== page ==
On the watercraft front the Ultra 300X gets 20 extra horsepower and new safety gadgets including cruise control and a no wake setting that keeps the big PWC very PC.
Expect to see first ride reviews on all three of these bikes in the next couple months, followed by comparisons tests that will unveil just how well they stack up to the competition. And while these bikes have received the majority of the press, there are a few other important models that we need to discuss as well. We’ll start with the watercraft.
We’ve sampled the Ultra Jet-Ski watercrafts in the past and found the entire line-up to be an absolute blast. For 2011 they should be even better. The Ultra 300X now features a 300hp supercharged engine with cruise control and a feature that holds speed in no wake zones to keep you from rocking the boat at the docks.
The Ultra LX is even more-plush than last year and much to the delight of stand-up fans, the SX-R 800 is back for a curtain call. It was revealed that this will be the last year of production for this particular stand-up so get them while supplies last. The age of the two-stroke is coming to a close.
The Prowler, based on the Teryx chassis, was featured in the SVO display area. That looks like the ultimate off-road vehicle to us. Imagine showing up for the poker run in this!
Back on land, the ATV
-UTV market continues to be a point of interest for consumers. While unit sales have declined over the past few years these workhorses still have a place in the line-up. There are diesel powered Mules and revised looks for the Teryx UTV machines. There was also a few trick UTVs in the Special Vehicle Operations display. Who wouldn’t like their own miniature assault craft like the Prowler? Based on the Teryx chassis, the Prowler is a wicked light-armored assault vehicle that accommodates three personnel and a couple of articulated heavy machine-gun mounts that would be useful if the zombie hordes ever invade your home town.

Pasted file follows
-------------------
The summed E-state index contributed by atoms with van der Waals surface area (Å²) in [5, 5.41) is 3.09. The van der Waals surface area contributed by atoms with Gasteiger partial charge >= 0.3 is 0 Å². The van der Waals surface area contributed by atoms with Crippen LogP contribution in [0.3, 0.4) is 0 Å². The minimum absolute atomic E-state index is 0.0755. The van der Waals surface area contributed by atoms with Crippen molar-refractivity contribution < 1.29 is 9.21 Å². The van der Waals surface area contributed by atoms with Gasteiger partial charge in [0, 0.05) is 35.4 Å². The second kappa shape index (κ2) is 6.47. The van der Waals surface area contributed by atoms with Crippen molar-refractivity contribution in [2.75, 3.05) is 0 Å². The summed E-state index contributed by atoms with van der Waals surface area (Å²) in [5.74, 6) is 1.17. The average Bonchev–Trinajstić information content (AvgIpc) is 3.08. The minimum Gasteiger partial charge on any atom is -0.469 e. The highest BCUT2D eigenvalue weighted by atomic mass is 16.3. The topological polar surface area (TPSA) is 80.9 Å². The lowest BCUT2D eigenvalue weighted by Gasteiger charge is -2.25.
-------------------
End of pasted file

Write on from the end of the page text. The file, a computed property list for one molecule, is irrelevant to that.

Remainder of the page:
Sticking with the modified UTV theme, Funco and Dragon Fire, two of the biggest names in off-road buggy manufacturing and customization, had a pair of fully loaded Teryx SVO-prototypes designed with off-road racing in mind. Long A-arms, extended axles, long travel suspension, alloy roll cages and trick bodywork are all part of the equation, and if they are ever released to the public will ring in at around $18,000. Both of these sleds look like they could win the Baja 1000 standing still. Right next to these bad boys was a motorcycle that wouldn’t stand a chance against these babies on the dirt but on the street, it could spell trouble for hooligans and fun times for the fuzz.
I know a few motorcycle officers who would like to trade the old ST bikes for something as slick on the Police-spec C14.
Anyone who grew up in the '80s might remember a little motorcycle show called CHiPS that featured Kawasaki motorcycles as the steeds of choice for California Highway Patrol studs John Baker and Frank Poncherello. Over the years, competing Japanese and German motorcycle manufacturers have stolen market share in the law enforcement category so Kawasaki is tossing their brain-bucket back in the ring.
Starting in 2011 the Concours C14 will be available in police trim. And if Kawasaki has their way again, its purpose built hooligan bike might give the C14 a run someday. A blacked-out and custom graphic covered orange and white Z1000 sat on the edge of the display, giving dealers a peek at the type of evolution we can expect to see. Sticking with bikes, the diesel-powered KLR-based motorcycle continues to draw a lot of attention as well.
The Diesel-powered motorcycle has been a hot topic for a few years now. This KLR650-based motorcycle may be seen on Kawasaki showroom floors in the near future.
Designated the HDT M1030-M2, this 670cc diesel motorcycle may just be the off road bike of the future. Diesel fuel technology is gaining in popularity and if Kawasaki can make it affordable and functional, then that’s gotta be good news.
So, there you have it. From new and improved to future endeavors, Kawasaki continues to do its part in the motorcycle manufacturing world and from what we heard at the 2010 Dealer Meeting the plan is to continue to keep the throttle pinned. They have gained market share, they are trying to help their dealers tow the line until things come back around and among the random dealers we touched base with, the overall feeling is one of optimism at Kawasaki. With a few new bikes and commitment to continue to move forward, we expect good things from the green machine in 2011.